If you’ve had the unpleasant experience of canceling a lost credit card and then finding it between your couch cushions the next day, here's good news. Discover recently introduced a feature that allows you to freeze your lost credit card temporarily, instead of canceling it.
What it means to 'freeze' your credit card
Cardholders have been known to freeze their plastic in a block of ice to avoid using it in nonemergency situations. But there’s no ice involved here. In this case, after freezing your card online, on the Discover app or over the phone, the card will no longer authorize new purchases, cash advances or balance transfers until you unfreeze your account. This gives you time to find your lost card and the peace of mind that comes from knowing your card won't be used to pay for someone else's purchases.
One of the most annoying things about canceling a card is the need to remember to update all of the accounts you’ve set to be automatically paid from your credit card. With the freeze feature, this isn’t an immediate concern. Certain card activity — like recurring bill payments, returns, rewards redemption and credits — will continue to go through normally while your account is frozen.
Discover also has an option to temporarily deactivate your card instead of freeze it. This allows you to use your card number for card-not-present transactions — like online or over-the-phone purchases — but your physical card can’t be used. This is a decent option if you’re sure that your card is somewhere in your possession and you need to make an online purchase or two. But it isn't a good option if your card has potentially been stolen, since someone might rack up a tidy balance on your card via an online shopping spree.
‘Unfreeze’ with ease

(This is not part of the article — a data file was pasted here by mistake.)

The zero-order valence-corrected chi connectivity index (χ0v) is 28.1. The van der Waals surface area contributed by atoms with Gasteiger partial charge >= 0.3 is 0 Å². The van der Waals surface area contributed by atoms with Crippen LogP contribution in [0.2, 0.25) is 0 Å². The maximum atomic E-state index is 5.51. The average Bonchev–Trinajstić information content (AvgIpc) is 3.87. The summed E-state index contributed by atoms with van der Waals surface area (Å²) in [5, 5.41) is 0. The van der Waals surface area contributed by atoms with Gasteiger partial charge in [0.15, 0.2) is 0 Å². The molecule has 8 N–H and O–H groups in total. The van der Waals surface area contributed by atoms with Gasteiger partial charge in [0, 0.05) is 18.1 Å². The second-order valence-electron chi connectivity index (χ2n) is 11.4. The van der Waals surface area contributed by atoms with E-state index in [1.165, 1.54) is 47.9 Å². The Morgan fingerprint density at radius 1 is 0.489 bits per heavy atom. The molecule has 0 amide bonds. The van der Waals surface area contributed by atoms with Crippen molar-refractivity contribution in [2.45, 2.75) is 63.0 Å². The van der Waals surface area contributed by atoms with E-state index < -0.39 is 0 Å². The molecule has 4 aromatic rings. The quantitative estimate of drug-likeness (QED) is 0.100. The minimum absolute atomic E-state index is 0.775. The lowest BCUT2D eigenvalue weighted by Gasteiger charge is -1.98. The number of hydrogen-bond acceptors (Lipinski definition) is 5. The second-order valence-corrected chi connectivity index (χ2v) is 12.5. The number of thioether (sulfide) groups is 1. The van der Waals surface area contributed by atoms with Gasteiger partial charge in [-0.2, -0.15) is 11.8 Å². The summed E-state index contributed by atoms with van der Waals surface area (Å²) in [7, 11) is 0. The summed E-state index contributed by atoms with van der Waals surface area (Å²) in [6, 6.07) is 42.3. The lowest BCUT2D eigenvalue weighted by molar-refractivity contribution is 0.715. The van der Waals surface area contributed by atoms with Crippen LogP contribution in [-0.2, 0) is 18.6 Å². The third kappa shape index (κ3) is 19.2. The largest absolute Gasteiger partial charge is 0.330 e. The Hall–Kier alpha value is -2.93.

Once you find your card, you can unfreeze it within seconds online, through the Discover app or over the phone. Your account number will stay the same, and transactions will go through normally again.
You can freeze and unfreeze your card as often as you’d like.
If you don’t find your card, it may be necessary to cancel it and get a new one. Discover cards come with $0 fraud liability, but it can be a hassle to deal with the aftermath of a stolen credit card even without any monetary expense. If you think your card has been stolen or lost for good, you should cancel and request a new card immediately. And remember, you'll need to update any payment accounts with your new card information.
Bottom line: If you lose your Discover card, but you're pretty confident that you'll find it, you may want to consider freezing, instead of canceling, your card. Your recurring transactions will still go through, so you won't have to change your automatic payment information on all of your accounts. Once you find your card, unfreeze your account in seconds. Alternatively, if you don't find your card, cancel it immediately and Discover will ship you a new one.